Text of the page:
Last night the Santa Monica City Council took the next step toward positioning Santa Monica Airport (SMO) for possible closure, agreeing unanimously to pursue leases that could last the shortest practical amount of time, yield the most revenue for the city and provide the most flexibility.
Following a packed five-hour hearing at which 125 people asked to make statements, the city council approved a series of scaled-back measures that would continue the city’s efforts to explore legal and other options to gain ultimate control over the airport’s fate. The city also set in motion a “transition,” agreeing to three-year leases for certain major leaseholders, including Atlantic Aviation, but essentially seeking month-to-month leases on properties that reside either on non-aviation parcels or on parcels that the city believes it can gain control of sooner.
The city has an underlying goal of breaking up most of the nearly 400 subleases and managing them directly through a combination of a broker and/or property manager. Some will remain as subleases, but the city is taking over two primary Atlantic Aviation tenants (BMW-Audi Design and Milstein) and intends to raise the cost of their existing leases to market rate. At the request of council, city staff agreed to insert cancelation clauses into the leases.
The city’s intent is to word the leases as flexibly as possible to fend off legal challenges and discrimination claims and clearly limit the terms on all but the part of the airport the city believes is most subject to federal control. Council members want to give non-aviation and cultural tenants the option for longer leases. City staff said three-year leases would ensure a revenue flow while the city works through legal challenges to gain control of the airport’s fate.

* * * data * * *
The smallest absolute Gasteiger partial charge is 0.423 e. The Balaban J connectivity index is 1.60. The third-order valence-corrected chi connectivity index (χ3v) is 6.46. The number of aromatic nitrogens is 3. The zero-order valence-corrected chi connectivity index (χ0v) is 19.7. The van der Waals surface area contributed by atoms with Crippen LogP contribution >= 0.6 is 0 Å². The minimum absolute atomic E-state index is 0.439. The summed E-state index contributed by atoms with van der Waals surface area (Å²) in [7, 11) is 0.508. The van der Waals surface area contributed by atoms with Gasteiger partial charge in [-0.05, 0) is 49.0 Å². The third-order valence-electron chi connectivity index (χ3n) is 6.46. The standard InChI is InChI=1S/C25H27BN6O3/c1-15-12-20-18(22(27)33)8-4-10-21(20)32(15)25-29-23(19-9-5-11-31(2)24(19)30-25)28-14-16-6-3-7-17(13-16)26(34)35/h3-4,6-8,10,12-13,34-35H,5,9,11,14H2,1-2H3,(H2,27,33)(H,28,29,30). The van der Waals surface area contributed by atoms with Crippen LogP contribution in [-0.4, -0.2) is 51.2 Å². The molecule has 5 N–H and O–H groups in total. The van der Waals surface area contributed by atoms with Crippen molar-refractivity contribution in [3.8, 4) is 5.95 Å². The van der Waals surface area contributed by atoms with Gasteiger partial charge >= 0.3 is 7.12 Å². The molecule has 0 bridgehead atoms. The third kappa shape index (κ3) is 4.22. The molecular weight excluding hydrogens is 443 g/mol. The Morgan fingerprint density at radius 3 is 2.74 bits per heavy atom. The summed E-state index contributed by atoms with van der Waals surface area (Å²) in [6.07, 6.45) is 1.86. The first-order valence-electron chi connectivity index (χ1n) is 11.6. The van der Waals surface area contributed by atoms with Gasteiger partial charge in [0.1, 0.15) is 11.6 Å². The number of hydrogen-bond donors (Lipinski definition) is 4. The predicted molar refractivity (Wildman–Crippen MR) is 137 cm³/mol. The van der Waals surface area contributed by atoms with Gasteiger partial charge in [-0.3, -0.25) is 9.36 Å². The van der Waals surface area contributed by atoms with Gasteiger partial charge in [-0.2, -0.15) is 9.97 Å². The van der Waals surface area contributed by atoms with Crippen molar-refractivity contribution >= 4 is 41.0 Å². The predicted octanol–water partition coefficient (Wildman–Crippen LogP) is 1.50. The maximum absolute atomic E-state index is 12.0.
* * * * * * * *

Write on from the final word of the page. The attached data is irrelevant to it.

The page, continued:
But the council declined to act on recommendations to shut down the entire airport or portions of it, impose new regulations such as a jet ban or pursue environmental restrictions. The council did not explicitly discuss a proposal to close 2,000 feet of the runway, but the segment in question is located in a section where the city is offering only month-to-month leases. This leaves the runway vulnerable to partial closure.
The city notes that many have pushed it to take a “Meigs Field” approach since the FAA took little action after Chicago Mayor Richard Daley had that airport bulldozed into destruction. “This line of argument is appealing, but it does not withstand legal scrutiny,” the city said in a report. The staff acknowledged that “the city will not have full control of the land that is now used for the airport unless and until legal disputes…are resolved in court.” The city report added that this will take several years “but resolution will eventually come.”
The council’s actions ignored the objections of aviation groups such as NBAA, which cautioned that the measures might be illegal. The association says it will monitor and pursue all available options to protect the airport’s future.
One resident notes that for many businesses “the future has been tossed in the wind. It’s sad and frustrating.”